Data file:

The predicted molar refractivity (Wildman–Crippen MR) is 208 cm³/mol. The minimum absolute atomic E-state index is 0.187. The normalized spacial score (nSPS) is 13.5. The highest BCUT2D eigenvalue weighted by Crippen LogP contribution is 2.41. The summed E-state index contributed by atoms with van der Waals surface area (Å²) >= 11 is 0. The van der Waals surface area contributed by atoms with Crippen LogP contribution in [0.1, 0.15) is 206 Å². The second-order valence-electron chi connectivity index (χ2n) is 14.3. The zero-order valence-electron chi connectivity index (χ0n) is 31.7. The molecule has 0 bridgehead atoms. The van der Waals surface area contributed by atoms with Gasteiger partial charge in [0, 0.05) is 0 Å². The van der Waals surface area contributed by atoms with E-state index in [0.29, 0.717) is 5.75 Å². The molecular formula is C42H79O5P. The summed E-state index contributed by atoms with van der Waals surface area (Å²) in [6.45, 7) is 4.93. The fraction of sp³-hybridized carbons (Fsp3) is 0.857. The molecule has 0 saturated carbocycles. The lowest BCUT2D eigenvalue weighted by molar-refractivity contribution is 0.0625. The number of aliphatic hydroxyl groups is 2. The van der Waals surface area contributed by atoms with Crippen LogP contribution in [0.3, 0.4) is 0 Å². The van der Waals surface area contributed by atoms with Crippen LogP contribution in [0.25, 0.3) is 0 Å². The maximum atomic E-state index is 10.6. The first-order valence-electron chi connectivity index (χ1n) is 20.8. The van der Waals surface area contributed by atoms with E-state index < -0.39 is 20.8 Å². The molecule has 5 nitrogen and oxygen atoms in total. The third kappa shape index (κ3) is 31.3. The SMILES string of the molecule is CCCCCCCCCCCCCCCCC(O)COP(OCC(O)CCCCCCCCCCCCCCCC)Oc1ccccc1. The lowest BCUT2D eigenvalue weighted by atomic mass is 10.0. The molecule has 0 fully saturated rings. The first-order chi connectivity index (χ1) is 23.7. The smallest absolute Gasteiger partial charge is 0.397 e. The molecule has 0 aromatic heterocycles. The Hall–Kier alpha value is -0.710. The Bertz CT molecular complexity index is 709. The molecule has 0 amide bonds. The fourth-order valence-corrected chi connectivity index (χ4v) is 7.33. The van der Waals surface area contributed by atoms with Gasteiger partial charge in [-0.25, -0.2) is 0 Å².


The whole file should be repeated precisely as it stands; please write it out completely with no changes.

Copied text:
The predicted molar refractivity (Wildman–Crippen MR) is 208 cm³/mol. The minimum absolute atomic E-state index is 0.187. The normalized spacial score (nSPS) is 13.5. The highest BCUT2D eigenvalue weighted by Crippen LogP contribution is 2.41. The summed E-state index contributed by atoms with van der Waals surface area (Å²) >= 11 is 0. The van der Waals surface area contributed by atoms with Crippen LogP contribution in [0.1, 0.15) is 206 Å². The second-order valence-electron chi connectivity index (χ2n) is 14.3. The zero-order valence-electron chi connectivity index (χ0n) is 31.7. The molecule has 0 bridgehead atoms. The van der Waals surface area contributed by atoms with Gasteiger partial charge in [0, 0.05) is 0 Å². The van der Waals surface area contributed by atoms with E-state index in [0.29, 0.717) is 5.75 Å². The molecular formula is C42H79O5P. The summed E-state index contributed by atoms with van der Waals surface area (Å²) in [6.45, 7) is 4.93. The fraction of sp³-hybridized carbons (Fsp3) is 0.857. The molecule has 0 saturated carbocycles. The lowest BCUT2D eigenvalue weighted by molar-refractivity contribution is 0.0625. The number of aliphatic hydroxyl groups is 2. The van der Waals surface area contributed by atoms with Crippen LogP contribution in [0.3, 0.4) is 0 Å². The van der Waals surface area contributed by atoms with Crippen LogP contribution in [0.25, 0.3) is 0 Å². The maximum atomic E-state index is 10.6. The first-order valence-electron chi connectivity index (χ1n) is 20.8. The van der Waals surface area contributed by atoms with E-state index < -0.39 is 20.8 Å². The molecule has 5 nitrogen and oxygen atoms in total. The third kappa shape index (κ3) is 31.3. The SMILES string of the molecule is CCCCCCCCCCCCCCCCC(O)COP(OCC(O)CCCCCCCCCCCCCCCC)Oc1ccccc1. The lowest BCUT2D eigenvalue weighted by atomic mass is 10.0. The molecule has 0 fully saturated rings. The first-order chi connectivity index (χ1) is 23.7. The smallest absolute Gasteiger partial charge is 0.397 e. The molecule has 0 aromatic heterocycles. The Hall–Kier alpha value is -0.710. The Bertz CT molecular complexity index is 709. The molecule has 0 amide bonds. The fourth-order valence-corrected chi connectivity index (χ4v) is 7.33. The van der Waals surface area contributed by atoms with Gasteiger partial charge in [-0.25, -0.2) is 0 Å².